Madeline Dickson, Staff Writer

Madeline Dickson
Erica McNeal performs as Mother Superior in the show Nunsense.

A blacked out stage. A single spotlight. Five actresses, standing in the ring of light, looking into a faceless crowd of silhouettes. All eyes are on them. Music serves as merely a background guide to their powerful voices as they sing their melody for a crowd eager to gobble every note of their music.

This is the stage of five talented actresses of Erie High School performing in the musical Nunsense. Nunsense is an interactive dinner theatre – the first of its kind at EHS. It is a small play with only a cast of 6. It is about 5 nuns (known as the Little Sisters of Hoboken) with different dreams and hopes for their futures coming together in the same convent and working together to find a solution to a strange problem – trying to find the money to bury four dead sisters that died due to a cooking accident.

The actors and crew members had a shorter rehearsal period than all other musicals and plays at EHS, but nonetheless still put much effort into making the play as amazing as it could be to make this play a success. According to Scott Wright, the director of Nunsense, they had only 14 rehearsals, and the cast sacrificed long days called “Boot Camp” days, where they would work from 7:30 a.m. to 5:30 p.m. during summer before school started.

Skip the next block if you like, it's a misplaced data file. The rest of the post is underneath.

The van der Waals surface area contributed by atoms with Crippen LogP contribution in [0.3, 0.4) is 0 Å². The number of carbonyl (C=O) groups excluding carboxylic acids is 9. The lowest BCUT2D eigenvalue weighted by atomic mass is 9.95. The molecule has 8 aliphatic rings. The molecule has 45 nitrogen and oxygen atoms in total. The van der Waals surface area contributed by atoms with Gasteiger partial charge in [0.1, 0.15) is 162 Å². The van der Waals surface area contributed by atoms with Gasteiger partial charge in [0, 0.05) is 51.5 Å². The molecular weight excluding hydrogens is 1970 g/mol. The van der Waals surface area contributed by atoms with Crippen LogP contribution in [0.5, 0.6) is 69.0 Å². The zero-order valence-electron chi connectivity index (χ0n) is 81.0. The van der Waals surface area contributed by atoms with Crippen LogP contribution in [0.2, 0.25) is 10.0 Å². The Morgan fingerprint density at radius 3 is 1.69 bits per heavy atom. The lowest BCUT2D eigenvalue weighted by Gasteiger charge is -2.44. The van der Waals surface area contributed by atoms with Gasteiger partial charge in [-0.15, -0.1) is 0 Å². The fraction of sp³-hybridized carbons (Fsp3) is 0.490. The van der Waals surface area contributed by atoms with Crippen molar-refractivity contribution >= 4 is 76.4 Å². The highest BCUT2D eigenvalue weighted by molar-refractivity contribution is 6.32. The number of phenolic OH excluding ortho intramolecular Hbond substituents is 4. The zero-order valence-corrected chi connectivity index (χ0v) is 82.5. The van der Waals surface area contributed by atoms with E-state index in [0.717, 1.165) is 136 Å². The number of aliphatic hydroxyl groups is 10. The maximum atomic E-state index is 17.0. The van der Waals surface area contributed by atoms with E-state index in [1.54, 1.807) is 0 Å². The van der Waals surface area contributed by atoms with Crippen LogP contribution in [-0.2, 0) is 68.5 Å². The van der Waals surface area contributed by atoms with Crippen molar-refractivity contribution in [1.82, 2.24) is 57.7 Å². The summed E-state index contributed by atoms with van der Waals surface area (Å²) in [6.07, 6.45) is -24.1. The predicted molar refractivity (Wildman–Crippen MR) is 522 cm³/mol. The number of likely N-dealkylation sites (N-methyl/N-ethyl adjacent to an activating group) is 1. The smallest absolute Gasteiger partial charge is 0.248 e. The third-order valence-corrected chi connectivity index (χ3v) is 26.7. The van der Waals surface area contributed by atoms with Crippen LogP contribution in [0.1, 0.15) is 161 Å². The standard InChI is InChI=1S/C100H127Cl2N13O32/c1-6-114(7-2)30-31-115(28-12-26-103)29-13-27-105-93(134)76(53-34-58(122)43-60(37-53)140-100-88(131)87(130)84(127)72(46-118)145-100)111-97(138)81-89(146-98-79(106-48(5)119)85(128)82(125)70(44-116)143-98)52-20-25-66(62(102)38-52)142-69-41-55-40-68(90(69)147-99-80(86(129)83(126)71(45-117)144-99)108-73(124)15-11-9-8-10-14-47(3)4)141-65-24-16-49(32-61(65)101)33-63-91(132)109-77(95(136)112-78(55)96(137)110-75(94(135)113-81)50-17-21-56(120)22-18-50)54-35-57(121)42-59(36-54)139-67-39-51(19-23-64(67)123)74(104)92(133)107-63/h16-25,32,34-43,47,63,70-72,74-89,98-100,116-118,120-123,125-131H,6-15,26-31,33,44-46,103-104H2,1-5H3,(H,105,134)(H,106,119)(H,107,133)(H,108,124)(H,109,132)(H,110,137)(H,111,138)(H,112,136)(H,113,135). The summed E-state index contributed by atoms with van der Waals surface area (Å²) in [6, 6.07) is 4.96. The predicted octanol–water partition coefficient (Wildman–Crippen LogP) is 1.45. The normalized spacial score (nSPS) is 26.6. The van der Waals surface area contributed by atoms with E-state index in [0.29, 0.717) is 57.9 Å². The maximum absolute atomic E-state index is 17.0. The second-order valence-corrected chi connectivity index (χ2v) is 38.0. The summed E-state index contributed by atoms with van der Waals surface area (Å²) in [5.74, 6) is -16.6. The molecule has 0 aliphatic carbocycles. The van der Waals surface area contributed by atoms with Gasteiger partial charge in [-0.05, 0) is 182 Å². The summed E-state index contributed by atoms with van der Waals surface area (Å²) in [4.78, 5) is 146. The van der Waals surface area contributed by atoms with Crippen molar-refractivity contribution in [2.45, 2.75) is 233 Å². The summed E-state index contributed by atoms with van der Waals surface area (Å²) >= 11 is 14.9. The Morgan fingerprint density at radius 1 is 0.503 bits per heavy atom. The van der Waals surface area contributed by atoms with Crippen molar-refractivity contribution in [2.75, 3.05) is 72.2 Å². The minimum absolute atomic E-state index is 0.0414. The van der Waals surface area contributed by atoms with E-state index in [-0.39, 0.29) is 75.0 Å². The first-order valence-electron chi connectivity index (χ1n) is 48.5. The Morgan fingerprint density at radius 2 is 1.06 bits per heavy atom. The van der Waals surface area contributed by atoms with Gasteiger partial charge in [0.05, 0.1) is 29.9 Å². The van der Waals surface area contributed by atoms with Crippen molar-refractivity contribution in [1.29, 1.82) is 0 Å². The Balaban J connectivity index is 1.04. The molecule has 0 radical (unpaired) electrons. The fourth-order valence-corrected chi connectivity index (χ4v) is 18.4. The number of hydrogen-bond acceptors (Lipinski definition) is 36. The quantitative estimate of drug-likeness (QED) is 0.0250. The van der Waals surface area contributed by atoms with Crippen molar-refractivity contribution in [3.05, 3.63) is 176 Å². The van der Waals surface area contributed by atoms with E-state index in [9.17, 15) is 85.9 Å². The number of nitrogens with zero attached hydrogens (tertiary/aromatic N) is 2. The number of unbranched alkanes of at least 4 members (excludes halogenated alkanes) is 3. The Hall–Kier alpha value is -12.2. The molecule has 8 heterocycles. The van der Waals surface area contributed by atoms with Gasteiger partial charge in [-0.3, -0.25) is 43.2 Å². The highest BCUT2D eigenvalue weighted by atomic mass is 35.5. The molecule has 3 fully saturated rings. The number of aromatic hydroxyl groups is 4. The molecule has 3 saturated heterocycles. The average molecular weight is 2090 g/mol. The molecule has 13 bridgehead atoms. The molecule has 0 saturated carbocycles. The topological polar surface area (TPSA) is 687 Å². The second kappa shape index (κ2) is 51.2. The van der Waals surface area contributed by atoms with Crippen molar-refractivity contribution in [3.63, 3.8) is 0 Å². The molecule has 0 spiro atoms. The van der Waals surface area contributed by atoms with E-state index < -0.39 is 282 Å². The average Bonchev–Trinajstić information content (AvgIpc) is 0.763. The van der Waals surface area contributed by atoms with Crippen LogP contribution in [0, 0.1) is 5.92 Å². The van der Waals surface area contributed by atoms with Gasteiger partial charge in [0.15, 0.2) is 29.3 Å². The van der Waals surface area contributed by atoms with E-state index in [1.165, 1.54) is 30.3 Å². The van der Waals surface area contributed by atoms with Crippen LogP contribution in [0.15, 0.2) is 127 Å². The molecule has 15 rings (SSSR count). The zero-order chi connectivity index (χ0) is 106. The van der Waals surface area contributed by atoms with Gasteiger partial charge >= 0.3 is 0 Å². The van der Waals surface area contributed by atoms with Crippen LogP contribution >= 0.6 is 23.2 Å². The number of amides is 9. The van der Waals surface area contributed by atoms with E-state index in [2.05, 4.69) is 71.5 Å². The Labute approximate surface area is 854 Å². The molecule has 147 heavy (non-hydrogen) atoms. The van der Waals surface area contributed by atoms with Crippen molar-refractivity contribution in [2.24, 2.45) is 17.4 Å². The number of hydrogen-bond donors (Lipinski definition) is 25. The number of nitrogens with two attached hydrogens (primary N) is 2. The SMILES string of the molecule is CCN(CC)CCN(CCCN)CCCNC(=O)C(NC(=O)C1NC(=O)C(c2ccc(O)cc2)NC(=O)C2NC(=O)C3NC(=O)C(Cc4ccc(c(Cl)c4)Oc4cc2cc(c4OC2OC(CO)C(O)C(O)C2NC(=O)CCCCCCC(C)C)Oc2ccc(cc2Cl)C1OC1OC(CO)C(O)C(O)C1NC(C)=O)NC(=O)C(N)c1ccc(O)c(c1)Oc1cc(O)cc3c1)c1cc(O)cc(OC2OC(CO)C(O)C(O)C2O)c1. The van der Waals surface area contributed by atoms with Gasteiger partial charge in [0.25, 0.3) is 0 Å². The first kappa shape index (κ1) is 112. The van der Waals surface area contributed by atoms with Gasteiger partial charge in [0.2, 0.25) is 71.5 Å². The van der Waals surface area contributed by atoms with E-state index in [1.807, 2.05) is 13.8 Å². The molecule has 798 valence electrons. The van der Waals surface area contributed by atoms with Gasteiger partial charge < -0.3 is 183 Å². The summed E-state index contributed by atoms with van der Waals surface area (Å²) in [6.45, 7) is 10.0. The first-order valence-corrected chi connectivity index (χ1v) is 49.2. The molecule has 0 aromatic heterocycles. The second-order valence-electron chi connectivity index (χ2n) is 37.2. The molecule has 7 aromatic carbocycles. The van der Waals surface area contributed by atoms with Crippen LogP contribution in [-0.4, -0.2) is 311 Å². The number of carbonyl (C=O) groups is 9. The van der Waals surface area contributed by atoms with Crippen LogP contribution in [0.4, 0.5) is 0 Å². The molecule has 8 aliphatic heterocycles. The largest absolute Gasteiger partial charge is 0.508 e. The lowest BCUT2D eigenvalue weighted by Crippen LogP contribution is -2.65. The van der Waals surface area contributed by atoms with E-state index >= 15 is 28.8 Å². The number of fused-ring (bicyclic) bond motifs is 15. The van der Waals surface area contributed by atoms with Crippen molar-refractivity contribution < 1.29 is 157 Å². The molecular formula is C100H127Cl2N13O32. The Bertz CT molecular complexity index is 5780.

The most difficult challenge about the play was to ensure that the dinner portion of the play was accomplished and successful. The producers had to make sure that there were different caterers for the six different performances. Otherwise, it would be no longer a “dinner theatre,” but just as a theatre. According to Wright, “making sure we had tableware: plates, cups, and napkins” was difficult, but not impossible, to complete successfully.

Wright says that with such a small cast, it was at times easier to accomplish. When asked what kind of cast was easier to work with, he replied, “in some ways it’s easier to work with a cast of 5 instead of 30 to 40.” Directions are able to be more closely followed and the director is able to have more one-on-one time with the cast, thus creating a sometimes more positive commitment and attitude about the project.

Overall, the dinner theater

was a hit. Everyone who saw it loved it and was hungry for more performances from the talented actors and actresses of EHS. The tickets were quickly sold and the seats were taken in no time. Wright looks forward to other plays and musicals, and hopes to do more dinner theaters in the future.